24 December 2014

The Skeleton Twins (2014)

The Skeleton Twins (2014)The Skeleton Twins (2014)

Director: Craig Johnson
Writers: Craig Johnson, Mark Heyman
Genre: Comedy, Drama
Country: USA
Language: English
Duration: 93 min

Stars: Kristen Wiig, Bill Hader, Luke Wilson

The Skeleton Twins je odlična i drama i komedija koja će vas iskreno i nasmijati i ratužiti.
Maggie Dean (Kristen Wiig) dobija poziv iz bolnice u San Francisku da je njen brat Milo (Bill Hader) pokušao samoubistvo, ali da je dobro. Odlazi po njega i nagovara ga da jedno vrijeme provedu zajedno kod nje u NY city, gdje živi sa mužem.

29-skeleton-twinsMilo odlazi kod nje i polako upoznaje sestrin život koji spolja izgleda prelijepo ali suština je da se njen život vrti u gomili laži i prevara prema mužu.
Milo, koji je gay, glumac u pokušaju koji je pokušao samoubistvo zbog nezadovoljstva svojim životom, neuspjehom da se afirmiše kao glumac i uzaludnom potragom za srodnom dušom uviđa da se njegova sestra blizankinja vrti u krug tražeći sebe u braku koji pokušava da održi i njene strasti za nekim novim kurcem koje pronalazi kod raznih instruktora ronjenja, kuvanja itd. Uporedo sa svojim seksualnim izletima muža drži u uvjerenju da sa njim želi djecu i sretan porodičan život.
skeleton7Nasuprot tome Milo želi da rasčisti ostatke iz prošlosti i sastaje sa profesorom koji mu je uzeo nevinost kada je imao 15 godina, ali i dalje glumi str8 porodičnog čovjeka.
Kako su Maggie i Milo emocionalno jako povezani njih dvoje mogu iskreno da pričaju o životu, nadanjima i željama, pa i o onim stvarima koje ne mogu da podjele sa drugima.
Film je za svaku preporuku i ostavlja nas da razmišljamo  da li živimo onako kako bi željeli ili samo glumimo.

 skeleton6As “The Skeleton Twins” deftly glides between drama and comedy, it peels away layers of personal history in the lives of its troubled main characters, twin siblings estranged for a decade who share an eerie emotional synchronicity. At the very moment Maggie Dean (Kristen Wiig), a dental hygienist in upstate New York, is about to gulp a lethal fistful of sleeping pills, she receives a call informing her that her brother, Milo (Bill Hader), a failed actor in Hollywood, is in the hospital after slashing his wrists.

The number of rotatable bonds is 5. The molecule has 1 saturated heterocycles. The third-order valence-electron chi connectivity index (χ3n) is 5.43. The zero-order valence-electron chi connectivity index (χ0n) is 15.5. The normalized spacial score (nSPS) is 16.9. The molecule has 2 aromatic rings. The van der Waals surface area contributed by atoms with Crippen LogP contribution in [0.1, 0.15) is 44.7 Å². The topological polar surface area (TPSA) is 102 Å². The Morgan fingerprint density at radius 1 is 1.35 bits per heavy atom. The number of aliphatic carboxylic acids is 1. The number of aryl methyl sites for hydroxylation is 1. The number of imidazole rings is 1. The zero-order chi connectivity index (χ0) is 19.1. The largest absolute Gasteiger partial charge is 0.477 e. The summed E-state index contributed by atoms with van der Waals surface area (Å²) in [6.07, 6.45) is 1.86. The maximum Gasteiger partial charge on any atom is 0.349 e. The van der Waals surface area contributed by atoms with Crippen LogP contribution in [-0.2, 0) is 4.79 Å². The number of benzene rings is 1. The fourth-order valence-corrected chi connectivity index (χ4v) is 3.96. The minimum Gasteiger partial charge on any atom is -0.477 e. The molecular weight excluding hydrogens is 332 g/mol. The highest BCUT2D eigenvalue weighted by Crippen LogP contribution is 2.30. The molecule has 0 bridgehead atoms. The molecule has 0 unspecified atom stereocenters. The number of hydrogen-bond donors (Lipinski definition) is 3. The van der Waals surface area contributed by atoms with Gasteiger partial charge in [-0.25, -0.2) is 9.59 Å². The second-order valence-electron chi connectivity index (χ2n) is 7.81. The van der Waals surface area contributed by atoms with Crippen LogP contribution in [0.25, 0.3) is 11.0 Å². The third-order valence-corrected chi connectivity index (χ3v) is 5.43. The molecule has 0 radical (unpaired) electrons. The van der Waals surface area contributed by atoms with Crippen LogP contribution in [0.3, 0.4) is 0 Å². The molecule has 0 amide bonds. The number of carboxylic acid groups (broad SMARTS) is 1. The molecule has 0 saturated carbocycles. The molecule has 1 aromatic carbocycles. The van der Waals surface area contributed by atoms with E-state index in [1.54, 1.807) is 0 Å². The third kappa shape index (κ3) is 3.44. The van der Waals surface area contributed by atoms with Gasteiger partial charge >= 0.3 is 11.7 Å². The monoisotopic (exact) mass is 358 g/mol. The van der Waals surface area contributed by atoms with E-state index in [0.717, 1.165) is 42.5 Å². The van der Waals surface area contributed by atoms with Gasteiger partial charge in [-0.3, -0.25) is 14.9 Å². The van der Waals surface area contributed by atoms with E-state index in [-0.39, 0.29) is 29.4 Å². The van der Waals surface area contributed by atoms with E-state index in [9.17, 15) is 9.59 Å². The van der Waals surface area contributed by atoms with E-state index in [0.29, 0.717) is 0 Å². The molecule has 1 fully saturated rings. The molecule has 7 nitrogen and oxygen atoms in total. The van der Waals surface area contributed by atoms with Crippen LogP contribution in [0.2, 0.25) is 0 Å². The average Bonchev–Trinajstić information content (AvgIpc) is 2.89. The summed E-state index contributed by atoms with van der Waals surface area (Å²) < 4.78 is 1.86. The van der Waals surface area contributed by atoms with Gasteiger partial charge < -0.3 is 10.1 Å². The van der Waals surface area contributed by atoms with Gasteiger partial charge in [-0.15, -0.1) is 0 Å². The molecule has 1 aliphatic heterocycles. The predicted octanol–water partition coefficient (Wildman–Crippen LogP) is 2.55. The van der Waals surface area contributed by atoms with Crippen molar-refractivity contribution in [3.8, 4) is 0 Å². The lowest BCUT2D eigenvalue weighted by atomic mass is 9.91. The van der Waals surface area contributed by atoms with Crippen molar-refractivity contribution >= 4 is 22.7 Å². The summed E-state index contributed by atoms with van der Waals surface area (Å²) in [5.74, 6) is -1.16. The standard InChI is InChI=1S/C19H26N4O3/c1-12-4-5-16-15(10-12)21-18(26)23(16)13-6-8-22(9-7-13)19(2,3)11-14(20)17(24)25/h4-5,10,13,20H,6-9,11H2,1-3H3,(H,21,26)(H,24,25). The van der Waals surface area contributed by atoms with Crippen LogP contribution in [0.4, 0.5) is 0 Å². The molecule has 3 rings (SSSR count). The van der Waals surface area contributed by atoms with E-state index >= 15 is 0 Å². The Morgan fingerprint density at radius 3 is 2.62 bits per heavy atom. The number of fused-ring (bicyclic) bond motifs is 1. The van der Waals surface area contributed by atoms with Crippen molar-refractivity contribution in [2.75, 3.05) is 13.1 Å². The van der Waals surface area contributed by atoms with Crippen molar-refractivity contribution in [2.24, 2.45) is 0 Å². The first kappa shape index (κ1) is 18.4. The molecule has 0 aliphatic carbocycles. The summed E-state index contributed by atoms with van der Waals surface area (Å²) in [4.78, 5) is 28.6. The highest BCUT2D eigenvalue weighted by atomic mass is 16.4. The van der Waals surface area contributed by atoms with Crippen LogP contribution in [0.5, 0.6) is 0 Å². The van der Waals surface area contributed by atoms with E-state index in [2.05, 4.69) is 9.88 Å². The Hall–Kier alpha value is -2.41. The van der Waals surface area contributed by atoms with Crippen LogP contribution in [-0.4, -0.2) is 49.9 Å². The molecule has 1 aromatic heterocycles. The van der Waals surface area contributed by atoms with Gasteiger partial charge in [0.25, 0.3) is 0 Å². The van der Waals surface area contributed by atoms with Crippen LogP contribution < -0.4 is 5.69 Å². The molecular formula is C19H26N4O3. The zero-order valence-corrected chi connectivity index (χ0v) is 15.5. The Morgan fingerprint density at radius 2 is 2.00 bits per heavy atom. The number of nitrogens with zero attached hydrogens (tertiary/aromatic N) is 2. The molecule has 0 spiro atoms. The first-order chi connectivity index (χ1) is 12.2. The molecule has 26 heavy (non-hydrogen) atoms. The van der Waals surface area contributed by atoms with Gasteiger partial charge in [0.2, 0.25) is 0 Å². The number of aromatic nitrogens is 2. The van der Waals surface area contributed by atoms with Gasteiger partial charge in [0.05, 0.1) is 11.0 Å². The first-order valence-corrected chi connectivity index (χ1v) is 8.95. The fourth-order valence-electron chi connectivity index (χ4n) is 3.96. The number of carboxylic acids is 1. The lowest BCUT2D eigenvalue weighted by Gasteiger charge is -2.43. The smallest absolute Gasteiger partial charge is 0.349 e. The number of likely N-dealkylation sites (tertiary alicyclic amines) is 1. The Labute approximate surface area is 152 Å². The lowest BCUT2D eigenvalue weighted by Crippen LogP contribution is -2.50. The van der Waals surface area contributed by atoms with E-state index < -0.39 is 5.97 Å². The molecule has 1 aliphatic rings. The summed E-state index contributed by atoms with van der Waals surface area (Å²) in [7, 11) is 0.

Suicidal tendencies may run in the Dean family; their father killed himself when they were teenagers. Their mother (Joanna Gleason, in a brief, amusing cameo) is a grandiose New Age-spouting narcissist with impenetrable emotional armor.
skeleton3Maggie, a dutiful sister, reluctantly makes a place for Milo in the home she shares with her husband, Lance (Luke Wilson), a happy-go-lucky jock. And the peeling begins.
The movie, directed by Craig Johnson (the tiny indie “True Adolescents”) from a screenplay he wrote with Mark Heyman (a writer on “Black Swan”), is keenly attuned to the bonds of siblings, especially twins. If countless movies about brothers and sisters reveal common family traits, “The Skeleton Twins” is subtler than most in evoking a mutual sympathy that might be called a cellular understanding.
Being so completely simpatico has its good and bad sides because the person who best understands you can also inflict the most painful emotional wounds. After working closely together on “Saturday Night Live,” Ms. Wiig and Mr. Hader suggest that kind of intuitive connection, even when their characters here are at loggerheads.
skeleton5Lance, an unflappably optimistic and confident outsider, is aware of Maggie’s instability, which he takes in stride, cheerfully referring to her moods as “land mines” that he has no problem navigating. The three make an appealingly oddball little family once Milo, who is gay, lonely and not entirely comfortable with his sexuality, settles in.
“The Skeleton Twins” is a well-written and acted movie about contemporary life that doesn’t strain for melodrama and is largely devoid of weepy soap opera theatrics. A small, precise, character-driven vignette, it has no pretensions to make any kind of grand statement about The Way We Live Now.
That’s all the more admirable, considering that the wedge between Maggie and Milo involves a loaded subject, Milo’s former inappropriate relationship with a high school English teacher, Rich (Ty Burrell of “Modern Family”), who now lives with a girlfriend and has a son. “The Skeleton Twins” takes no stand on the affair, which haunts Milo to the degree that he seems obsessed with the still-closeted Rich, whom he looks up almost as soon as he arrives in town. Their too-brief scenes are fraught with tension and ambiguity and suggest that Milo was exploited, though he denies it.
Maggie has her own fraught sexual issues. Not in love with Lance or even strongly attracted to him, she is fair game for her Australian scuba-diving teacher (Boyd Holbrook). Secretive and weighed down by a deep sense of shame, she seems mired in a permanent funk.
What throws the glumness into sharp and welcome relief are inspired comic scenes in which Milo and Maggie regress and play together like children. Milo, who displays a streak of zany sarcasm, jokes about being “a tragic gay cliché.” When Lance announces that he and Maggie are planning to have children, Milo chimes in that he can’t wait to be “the creepy gay uncle.”
The movie transcends its mopey tendencies when the twins dress up hilariously for Halloween. And when Milo lip-syncs and cavorts to the Starship’s ’80s rock anthem “Nothing’s Gonna to Stop Us Now,” “The Skeleton Twins” soars deliriously into comic orbit.

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